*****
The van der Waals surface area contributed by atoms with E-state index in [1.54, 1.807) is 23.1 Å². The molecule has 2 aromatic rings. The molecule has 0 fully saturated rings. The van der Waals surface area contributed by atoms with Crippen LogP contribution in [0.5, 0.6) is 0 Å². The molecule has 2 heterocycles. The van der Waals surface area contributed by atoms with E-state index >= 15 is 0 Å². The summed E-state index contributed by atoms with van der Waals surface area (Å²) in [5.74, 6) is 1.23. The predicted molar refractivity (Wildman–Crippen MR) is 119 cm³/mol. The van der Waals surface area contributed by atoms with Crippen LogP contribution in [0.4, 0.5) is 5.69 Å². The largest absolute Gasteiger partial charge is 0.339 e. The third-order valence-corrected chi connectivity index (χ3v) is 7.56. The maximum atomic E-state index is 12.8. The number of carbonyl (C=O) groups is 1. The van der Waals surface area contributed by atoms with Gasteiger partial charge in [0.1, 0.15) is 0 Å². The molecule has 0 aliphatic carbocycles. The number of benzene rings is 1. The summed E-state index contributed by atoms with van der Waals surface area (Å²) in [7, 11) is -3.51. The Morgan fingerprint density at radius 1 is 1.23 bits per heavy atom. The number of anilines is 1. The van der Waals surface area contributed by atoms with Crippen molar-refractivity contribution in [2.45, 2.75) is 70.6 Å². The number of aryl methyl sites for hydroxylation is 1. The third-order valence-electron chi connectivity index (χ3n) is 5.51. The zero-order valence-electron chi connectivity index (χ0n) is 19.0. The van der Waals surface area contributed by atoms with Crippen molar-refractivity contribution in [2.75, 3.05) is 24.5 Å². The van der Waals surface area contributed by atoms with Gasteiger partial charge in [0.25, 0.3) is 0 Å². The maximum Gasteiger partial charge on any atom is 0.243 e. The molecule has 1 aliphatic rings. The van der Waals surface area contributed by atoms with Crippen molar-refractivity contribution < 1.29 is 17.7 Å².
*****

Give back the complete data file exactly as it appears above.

The van der Waals surface area contributed by atoms with E-state index in [1.54, 1.807) is 23.1 Å². The molecule has 2 aromatic rings. The molecule has 0 fully saturated rings. The van der Waals surface area contributed by atoms with Crippen LogP contribution in [0.5, 0.6) is 0 Å². The molecule has 2 heterocycles. The van der Waals surface area contributed by atoms with E-state index >= 15 is 0 Å². The summed E-state index contributed by atoms with van der Waals surface area (Å²) in [5.74, 6) is 1.23. The predicted molar refractivity (Wildman–Crippen MR) is 119 cm³/mol. The van der Waals surface area contributed by atoms with Crippen LogP contribution in [0.4, 0.5) is 5.69 Å². The largest absolute Gasteiger partial charge is 0.339 e. The third-order valence-corrected chi connectivity index (χ3v) is 7.56. The maximum atomic E-state index is 12.8. The number of carbonyl (C=O) groups is 1. The van der Waals surface area contributed by atoms with Gasteiger partial charge in [0.1, 0.15) is 0 Å². The molecule has 0 aliphatic carbocycles. The number of benzene rings is 1. The summed E-state index contributed by atoms with van der Waals surface area (Å²) in [7, 11) is -3.51. The Morgan fingerprint density at radius 1 is 1.23 bits per heavy atom. The number of anilines is 1. The van der Waals surface area contributed by atoms with Crippen molar-refractivity contribution in [2.45, 2.75) is 70.6 Å². The number of aryl methyl sites for hydroxylation is 1. The third-order valence-electron chi connectivity index (χ3n) is 5.51. The zero-order valence-electron chi connectivity index (χ0n) is 19.0. The van der Waals surface area contributed by atoms with Crippen molar-refractivity contribution in [2.75, 3.05) is 24.5 Å². The van der Waals surface area contributed by atoms with Gasteiger partial charge in [0.25, 0.3) is 0 Å². The maximum Gasteiger partial charge on any atom is 0.243 e. The molecule has 1 aliphatic rings. The van der Waals surface area contributed by atoms with Crippen molar-refractivity contribution < 1.29 is 17.7 Å².